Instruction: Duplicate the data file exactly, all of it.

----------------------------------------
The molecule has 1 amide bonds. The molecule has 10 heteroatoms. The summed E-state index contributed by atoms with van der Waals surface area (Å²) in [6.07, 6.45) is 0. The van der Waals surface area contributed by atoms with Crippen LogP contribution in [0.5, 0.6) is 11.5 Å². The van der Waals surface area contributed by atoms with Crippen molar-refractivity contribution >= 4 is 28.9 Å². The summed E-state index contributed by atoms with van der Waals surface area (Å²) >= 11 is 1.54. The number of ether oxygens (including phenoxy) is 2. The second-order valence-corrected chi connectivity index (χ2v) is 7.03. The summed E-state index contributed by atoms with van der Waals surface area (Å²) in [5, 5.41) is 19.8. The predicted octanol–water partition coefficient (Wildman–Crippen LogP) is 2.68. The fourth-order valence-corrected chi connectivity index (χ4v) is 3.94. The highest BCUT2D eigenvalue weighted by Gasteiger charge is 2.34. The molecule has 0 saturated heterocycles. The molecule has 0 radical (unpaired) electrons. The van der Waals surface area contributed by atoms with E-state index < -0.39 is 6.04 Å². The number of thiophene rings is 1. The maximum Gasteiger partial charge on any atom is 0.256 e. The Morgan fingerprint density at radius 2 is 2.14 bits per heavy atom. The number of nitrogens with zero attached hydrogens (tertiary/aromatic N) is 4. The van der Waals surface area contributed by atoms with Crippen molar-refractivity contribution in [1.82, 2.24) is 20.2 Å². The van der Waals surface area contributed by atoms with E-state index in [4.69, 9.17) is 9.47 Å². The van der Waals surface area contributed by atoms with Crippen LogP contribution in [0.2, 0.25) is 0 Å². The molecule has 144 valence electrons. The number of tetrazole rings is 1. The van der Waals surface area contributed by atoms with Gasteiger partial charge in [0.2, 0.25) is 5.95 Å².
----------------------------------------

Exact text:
The molecule has 1 amide bonds. The molecule has 10 heteroatoms. The summed E-state index contributed by atoms with van der Waals surface area (Å²) in [6.07, 6.45) is 0. The van der Waals surface area contributed by atoms with Crippen LogP contribution in [0.5, 0.6) is 11.5 Å². The van der Waals surface area contributed by atoms with Crippen molar-refractivity contribution >= 4 is 28.9 Å². The summed E-state index contributed by atoms with van der Waals surface area (Å²) >= 11 is 1.54. The number of ether oxygens (including phenoxy) is 2. The second-order valence-corrected chi connectivity index (χ2v) is 7.03. The summed E-state index contributed by atoms with van der Waals surface area (Å²) in [5, 5.41) is 19.8. The predicted octanol–water partition coefficient (Wildman–Crippen LogP) is 2.68. The fourth-order valence-corrected chi connectivity index (χ4v) is 3.94. The highest BCUT2D eigenvalue weighted by Gasteiger charge is 2.34. The molecule has 0 saturated heterocycles. The molecule has 0 radical (unpaired) electrons. The van der Waals surface area contributed by atoms with E-state index < -0.39 is 6.04 Å². The number of thiophene rings is 1. The maximum Gasteiger partial charge on any atom is 0.256 e. The Morgan fingerprint density at radius 2 is 2.14 bits per heavy atom. The number of nitrogens with zero attached hydrogens (tertiary/aromatic N) is 4. The van der Waals surface area contributed by atoms with Crippen molar-refractivity contribution in [1.82, 2.24) is 20.2 Å². The van der Waals surface area contributed by atoms with E-state index in [4.69, 9.17) is 9.47 Å². The van der Waals surface area contributed by atoms with Crippen LogP contribution in [0.2, 0.25) is 0 Å². The molecule has 144 valence electrons. The number of tetrazole rings is 1. The van der Waals surface area contributed by atoms with Gasteiger partial charge in [0.2, 0.25) is 5.95 Å².